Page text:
A few years ago I had the pleasure of meeting a wonderful African woman named Sheeba Oriko. As a child in Kenya, Sheeba would walk miles for clean water before and after school. Today she has her own water company Aviva. Ten cents of every sale goes to finding water sources in African villages.
Charity Water has compiled this simple and powerful list of reasons why clean water is so important.
Clean water along with hygiene training and sanitation can reduce disease by up to 50%. Of the 42,000 deaths that occur every week from unsafe water and unhygienic living, 90% are children under five years old.
Unsafe water and lack of basic sanitation cause 80% of diseases and kill more people every year than all forms of violence, including war. The UN predicts that one tenth of the global disease burden can be prevented simply by improving water supply and sanitation.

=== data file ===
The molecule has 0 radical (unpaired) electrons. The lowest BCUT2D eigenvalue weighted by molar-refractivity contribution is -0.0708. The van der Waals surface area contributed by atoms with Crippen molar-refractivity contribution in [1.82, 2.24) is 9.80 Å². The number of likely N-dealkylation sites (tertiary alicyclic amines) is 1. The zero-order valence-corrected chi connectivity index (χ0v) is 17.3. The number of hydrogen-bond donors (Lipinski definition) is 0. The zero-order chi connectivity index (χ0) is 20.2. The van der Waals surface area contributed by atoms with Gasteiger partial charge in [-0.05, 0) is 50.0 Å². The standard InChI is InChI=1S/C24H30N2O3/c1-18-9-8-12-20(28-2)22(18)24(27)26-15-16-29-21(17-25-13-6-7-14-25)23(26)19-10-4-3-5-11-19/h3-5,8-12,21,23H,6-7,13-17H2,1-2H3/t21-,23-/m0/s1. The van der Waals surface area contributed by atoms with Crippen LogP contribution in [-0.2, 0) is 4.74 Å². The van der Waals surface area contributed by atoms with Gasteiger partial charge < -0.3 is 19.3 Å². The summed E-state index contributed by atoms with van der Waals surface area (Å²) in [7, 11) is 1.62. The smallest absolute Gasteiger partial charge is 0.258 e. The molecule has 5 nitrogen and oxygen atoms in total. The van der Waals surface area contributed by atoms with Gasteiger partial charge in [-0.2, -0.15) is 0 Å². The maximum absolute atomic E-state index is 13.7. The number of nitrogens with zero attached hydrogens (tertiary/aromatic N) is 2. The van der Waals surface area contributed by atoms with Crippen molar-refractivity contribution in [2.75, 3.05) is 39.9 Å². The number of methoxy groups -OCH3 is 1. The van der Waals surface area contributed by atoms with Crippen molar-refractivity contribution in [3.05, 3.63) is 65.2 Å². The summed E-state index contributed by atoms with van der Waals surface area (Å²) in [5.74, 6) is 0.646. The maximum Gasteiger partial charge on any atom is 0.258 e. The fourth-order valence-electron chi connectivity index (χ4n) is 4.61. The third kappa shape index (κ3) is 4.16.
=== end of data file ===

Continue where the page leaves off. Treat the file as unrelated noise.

Many children around the world spend their days collecting water for their families or home sick with a water-related illness instead of going to school. With safe water nearby, they can earn an education and build the future of their communities.
EMPOWERMENT OF WOMEN
Women are twice as likely to walk for water than men. The time spent walking and the resulting diseases from contaminated sources keep them from getting an education, earning a much-needed extra income and taking care of their families.
When a community receives a water project, they can often use the new water source to plant small gardens near their homes and secure their own food supply. Self-sufficient households are less affected by external conflict, famine or inadequate government services.
In Africa alone, the overall economic loss due to lack of safe water and sanitation is $28 billion. Every $1 invested in improved water access and sanitation can yield $12 in economic returns, depending on the project.